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Anti-Refugee Sentiments Reveal a Withering Europe

As Europe battles economic and refugee “crises,” independent researcher Bart Peeters-Akkermans argues that European leaders have exercised a “damage maximization” strategy, creating hardship and hatred for refugees and their own citizens. Enlarging the “zone of prosperity” is the way forward, he says.

Written by Bart Peeters-Akkermans Published on Read time Approx. 5 minutes
Top image: Protesters hold banners as they demonstrate against deportations planned at the port of Mytilini, Lesbos island, Greece, during the first day of the implementation of the deal between E.U. and Turkey. AP/Petros Giannakouris

Amid accelerated migration, Europe is witnessing disturbing scenes that imply strong anti-refugee ideologies. Neo-Nazi skinheads marching in Dover, gangs of black-clad masked men beating up immigrants in Stockholm, arsonists setting fire to refugee shelters in Germany, vigilantes roaming the streets of different European cities, inhumane detention camps in Hungary, people living in abject misery on muddy flats along the French coast and at Idomeni in Greece, forced evictions at Calais and, of course, the latest E.U.–Turkey deal, with mass returns from Greece to Turkey moving ahead – the list is getting longer by the week.

Razor-wire fences are going up in several European states. Politicians are openly making racist statements warning people “not to feed the refugees.” Prime ministers are talking about “swarms of migrants.” Voters in France and elsewhere are flocking to the far right. Conspiratorial rants about the purported Islamization of the Occident have moved from fringe groups to the mainstream media. Governments refuse to provide much-needed support for the registration, let alone integration, of the newcomers. At least 10,000 refugee children are missing in Europe according to Europol. Officials in Germany report that half of the refugees who arrived last summer have disappeared. Hysteria over the migrant influxes is reigning, amplified by mass media that magnifies every minor incident involving a refugee.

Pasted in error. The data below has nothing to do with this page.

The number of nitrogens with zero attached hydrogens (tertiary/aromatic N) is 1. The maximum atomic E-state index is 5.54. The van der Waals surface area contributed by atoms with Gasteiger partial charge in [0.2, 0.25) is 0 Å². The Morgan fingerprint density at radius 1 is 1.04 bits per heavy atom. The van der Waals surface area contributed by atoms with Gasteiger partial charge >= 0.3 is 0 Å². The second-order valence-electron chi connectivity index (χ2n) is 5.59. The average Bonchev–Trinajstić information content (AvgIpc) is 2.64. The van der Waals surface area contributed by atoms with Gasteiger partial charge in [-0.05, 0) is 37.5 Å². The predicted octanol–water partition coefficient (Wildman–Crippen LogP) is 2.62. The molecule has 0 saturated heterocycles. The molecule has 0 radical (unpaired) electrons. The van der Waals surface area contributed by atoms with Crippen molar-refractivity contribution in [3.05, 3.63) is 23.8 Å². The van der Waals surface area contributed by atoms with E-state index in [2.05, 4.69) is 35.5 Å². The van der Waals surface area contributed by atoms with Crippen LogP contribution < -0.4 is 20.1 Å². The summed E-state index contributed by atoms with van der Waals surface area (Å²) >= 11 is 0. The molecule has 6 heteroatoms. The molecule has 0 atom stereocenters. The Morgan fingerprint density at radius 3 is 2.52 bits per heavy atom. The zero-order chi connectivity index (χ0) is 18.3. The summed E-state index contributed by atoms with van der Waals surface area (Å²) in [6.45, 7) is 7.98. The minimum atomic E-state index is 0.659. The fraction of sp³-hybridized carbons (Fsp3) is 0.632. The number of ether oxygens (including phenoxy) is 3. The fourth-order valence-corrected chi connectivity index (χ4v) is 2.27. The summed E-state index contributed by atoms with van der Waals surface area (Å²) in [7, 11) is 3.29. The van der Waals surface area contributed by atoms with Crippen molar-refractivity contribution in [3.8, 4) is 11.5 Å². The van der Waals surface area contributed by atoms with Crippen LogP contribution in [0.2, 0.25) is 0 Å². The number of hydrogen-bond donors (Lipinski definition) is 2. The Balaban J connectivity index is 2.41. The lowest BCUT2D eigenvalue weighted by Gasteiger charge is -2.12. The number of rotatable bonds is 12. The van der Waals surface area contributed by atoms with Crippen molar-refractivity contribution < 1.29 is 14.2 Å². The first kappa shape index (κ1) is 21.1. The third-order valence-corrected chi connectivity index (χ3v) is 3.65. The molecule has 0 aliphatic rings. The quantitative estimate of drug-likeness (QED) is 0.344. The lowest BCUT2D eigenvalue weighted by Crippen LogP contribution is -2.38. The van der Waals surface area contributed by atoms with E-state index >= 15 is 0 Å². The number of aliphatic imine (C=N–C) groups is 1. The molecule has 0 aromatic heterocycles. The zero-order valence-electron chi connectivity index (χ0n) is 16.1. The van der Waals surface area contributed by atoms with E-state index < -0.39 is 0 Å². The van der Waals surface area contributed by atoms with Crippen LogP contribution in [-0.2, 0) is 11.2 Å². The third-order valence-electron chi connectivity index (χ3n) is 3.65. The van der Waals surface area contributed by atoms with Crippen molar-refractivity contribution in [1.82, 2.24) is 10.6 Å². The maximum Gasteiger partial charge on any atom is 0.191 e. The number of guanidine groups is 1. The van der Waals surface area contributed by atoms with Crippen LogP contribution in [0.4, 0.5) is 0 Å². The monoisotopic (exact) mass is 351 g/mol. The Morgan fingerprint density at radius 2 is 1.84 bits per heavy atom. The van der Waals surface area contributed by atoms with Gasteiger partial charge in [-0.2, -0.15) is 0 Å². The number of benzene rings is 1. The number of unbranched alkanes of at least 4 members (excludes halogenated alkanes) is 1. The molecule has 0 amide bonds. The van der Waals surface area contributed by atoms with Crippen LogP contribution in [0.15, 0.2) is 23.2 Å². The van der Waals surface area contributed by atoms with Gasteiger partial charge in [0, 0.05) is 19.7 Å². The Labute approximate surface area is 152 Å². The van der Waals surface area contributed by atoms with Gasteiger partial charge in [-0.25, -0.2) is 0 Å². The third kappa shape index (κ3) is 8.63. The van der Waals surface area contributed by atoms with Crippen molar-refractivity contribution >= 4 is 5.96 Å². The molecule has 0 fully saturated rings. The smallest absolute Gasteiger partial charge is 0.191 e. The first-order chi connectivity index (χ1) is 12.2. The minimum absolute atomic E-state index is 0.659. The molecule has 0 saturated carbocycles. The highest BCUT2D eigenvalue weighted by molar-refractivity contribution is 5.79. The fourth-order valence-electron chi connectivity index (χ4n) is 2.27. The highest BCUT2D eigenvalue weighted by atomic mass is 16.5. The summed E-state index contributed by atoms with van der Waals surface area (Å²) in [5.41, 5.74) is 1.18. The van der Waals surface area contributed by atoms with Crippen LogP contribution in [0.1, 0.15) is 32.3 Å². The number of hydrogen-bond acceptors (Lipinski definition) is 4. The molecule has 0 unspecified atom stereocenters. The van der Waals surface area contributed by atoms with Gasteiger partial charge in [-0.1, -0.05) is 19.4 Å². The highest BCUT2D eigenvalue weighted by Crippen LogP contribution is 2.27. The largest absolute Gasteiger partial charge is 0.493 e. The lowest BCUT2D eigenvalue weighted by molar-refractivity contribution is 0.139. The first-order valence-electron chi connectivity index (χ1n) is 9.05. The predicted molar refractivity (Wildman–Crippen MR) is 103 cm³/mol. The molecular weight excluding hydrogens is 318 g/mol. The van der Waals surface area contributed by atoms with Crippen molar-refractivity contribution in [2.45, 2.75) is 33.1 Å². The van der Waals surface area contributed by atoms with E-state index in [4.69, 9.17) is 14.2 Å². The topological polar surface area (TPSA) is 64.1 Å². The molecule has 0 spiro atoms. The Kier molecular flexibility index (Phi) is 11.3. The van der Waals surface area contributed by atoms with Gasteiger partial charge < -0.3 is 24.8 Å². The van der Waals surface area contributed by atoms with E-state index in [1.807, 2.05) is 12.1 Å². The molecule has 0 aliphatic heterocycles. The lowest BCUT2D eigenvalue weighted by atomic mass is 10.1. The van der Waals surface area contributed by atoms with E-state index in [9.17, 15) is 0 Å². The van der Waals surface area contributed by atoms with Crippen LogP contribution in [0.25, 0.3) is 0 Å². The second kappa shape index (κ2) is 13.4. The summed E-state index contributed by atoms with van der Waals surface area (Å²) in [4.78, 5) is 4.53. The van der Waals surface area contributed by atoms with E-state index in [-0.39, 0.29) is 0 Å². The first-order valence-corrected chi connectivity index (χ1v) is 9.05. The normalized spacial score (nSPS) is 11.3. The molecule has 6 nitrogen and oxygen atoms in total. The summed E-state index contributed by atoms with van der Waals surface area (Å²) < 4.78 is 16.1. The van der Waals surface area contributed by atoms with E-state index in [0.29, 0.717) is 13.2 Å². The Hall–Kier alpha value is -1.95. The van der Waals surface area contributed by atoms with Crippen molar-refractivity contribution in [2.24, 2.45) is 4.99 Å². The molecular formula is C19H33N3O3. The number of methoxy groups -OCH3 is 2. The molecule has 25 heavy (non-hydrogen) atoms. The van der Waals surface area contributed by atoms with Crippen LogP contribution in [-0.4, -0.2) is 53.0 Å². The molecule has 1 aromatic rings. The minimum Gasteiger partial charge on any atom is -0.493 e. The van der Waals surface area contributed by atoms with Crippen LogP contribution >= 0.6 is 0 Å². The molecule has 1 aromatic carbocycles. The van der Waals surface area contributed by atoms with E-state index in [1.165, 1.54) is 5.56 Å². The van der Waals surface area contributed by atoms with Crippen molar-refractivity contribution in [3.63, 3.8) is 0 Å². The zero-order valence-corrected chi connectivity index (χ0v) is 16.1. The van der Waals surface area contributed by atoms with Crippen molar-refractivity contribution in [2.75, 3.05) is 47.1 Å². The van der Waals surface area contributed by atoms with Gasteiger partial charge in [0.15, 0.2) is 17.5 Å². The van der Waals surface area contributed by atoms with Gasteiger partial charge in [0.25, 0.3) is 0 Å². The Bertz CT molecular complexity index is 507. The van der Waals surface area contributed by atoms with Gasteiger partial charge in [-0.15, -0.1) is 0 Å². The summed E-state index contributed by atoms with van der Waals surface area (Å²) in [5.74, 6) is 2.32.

All this is happening against a background of counterproductive austerity programs at home, a taxation system that favors corporations and the wealthy. These same European states have also inflicted decades of economic damage on “enemy” countries such as Russia and Iran and contributed to the destruction of others such as Iraq, Syria and Libya through overt and covert policies. Environmental damage, mismanagement of resources and rapid climate change are destroying the livelihoods of more and more people globally and in Europe. Yet the E.U. has not made any meaningful efforts to effectively combat further damage.

Last year, the UNHCR reported that 60 million people worldwide were forced to flee their homes due to a combination of these man-made reasons. At this point of the conversation, where accelerating migration has coincided with social and economic atrophy in Europe, it would indeed be hard to outdo the European leadership in devising policies that ensure the worst possible outcome for its citizens in the long term. The E.U. and its member states have pursued policies over the past 15 years that have not only abused the basic rights of incoming asylum seekers but also the welfare of its citizens. Europe is withering.

It is hard for the rational observer to view recent reactions in Europe as uncontrolled chaos or simply an unfortunate confluence of events. The term that springs to mind is “damage maximization.” In other words, creating hardship, nuisance, chaos and mutual hatred to the maximum extent seems to be the default European policy on virtually every issue, from domestic fiscal policy and sovereign debt to foreign policy and now the so-called refugee “crisis.” The short-sighted approaches that led to a weakened union of European states are being applied to refugees with equal vigor. The modus operandi has been led by the illusion of impenetrable borders, which in reality are technically impossible and morally untenable.

In the meantime, European efforts to maintain the fiction of benevolent foreign policies while contributing to the destruction of entire countries and societies have thrived. The final step has been to deny entry to disoriented war refugees who have fled these very foreign policy horrors on the premise of “impenetrable borders.” So, many of these asylum seekers are roaming the streets unregistered, unaided, unsupported, while media and politicians inflate any incidents of criminality that inevitably accompany such levels of desperation and inequity and such large numbers.